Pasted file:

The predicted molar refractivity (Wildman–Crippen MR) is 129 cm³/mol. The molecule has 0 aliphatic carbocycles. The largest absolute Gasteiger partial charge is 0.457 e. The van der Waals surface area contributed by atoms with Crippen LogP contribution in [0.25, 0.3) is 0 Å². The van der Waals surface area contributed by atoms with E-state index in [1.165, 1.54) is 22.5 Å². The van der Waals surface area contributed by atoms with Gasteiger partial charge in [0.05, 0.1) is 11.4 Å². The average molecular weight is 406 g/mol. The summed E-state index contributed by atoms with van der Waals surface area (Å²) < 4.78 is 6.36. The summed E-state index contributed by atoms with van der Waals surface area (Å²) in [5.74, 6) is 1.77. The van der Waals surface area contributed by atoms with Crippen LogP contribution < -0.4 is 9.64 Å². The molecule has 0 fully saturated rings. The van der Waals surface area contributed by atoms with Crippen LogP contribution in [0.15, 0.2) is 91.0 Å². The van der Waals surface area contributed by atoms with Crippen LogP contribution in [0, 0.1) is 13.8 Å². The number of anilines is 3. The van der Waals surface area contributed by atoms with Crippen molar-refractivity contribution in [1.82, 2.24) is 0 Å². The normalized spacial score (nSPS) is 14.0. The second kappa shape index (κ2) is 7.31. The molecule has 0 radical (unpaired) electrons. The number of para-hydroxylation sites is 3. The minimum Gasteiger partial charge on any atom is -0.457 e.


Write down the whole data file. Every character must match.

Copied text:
The predicted molar refractivity (Wildman–Crippen MR) is 129 cm³/mol. The molecule has 0 aliphatic carbocycles. The largest absolute Gasteiger partial charge is 0.457 e. The van der Waals surface area contributed by atoms with Crippen LogP contribution in [0.25, 0.3) is 0 Å². The van der Waals surface area contributed by atoms with E-state index in [1.165, 1.54) is 22.5 Å². The van der Waals surface area contributed by atoms with Gasteiger partial charge in [0.05, 0.1) is 11.4 Å². The average molecular weight is 406 g/mol. The summed E-state index contributed by atoms with van der Waals surface area (Å²) < 4.78 is 6.36. The summed E-state index contributed by atoms with van der Waals surface area (Å²) in [5.74, 6) is 1.77. The van der Waals surface area contributed by atoms with Crippen LogP contribution < -0.4 is 9.64 Å². The molecule has 0 fully saturated rings. The van der Waals surface area contributed by atoms with Crippen LogP contribution in [0.15, 0.2) is 91.0 Å². The van der Waals surface area contributed by atoms with Crippen LogP contribution in [0, 0.1) is 13.8 Å². The number of anilines is 3. The van der Waals surface area contributed by atoms with Crippen molar-refractivity contribution in [1.82, 2.24) is 0 Å². The normalized spacial score (nSPS) is 14.0. The second kappa shape index (κ2) is 7.31. The molecule has 0 radical (unpaired) electrons. The number of para-hydroxylation sites is 3. The minimum Gasteiger partial charge on any atom is -0.457 e.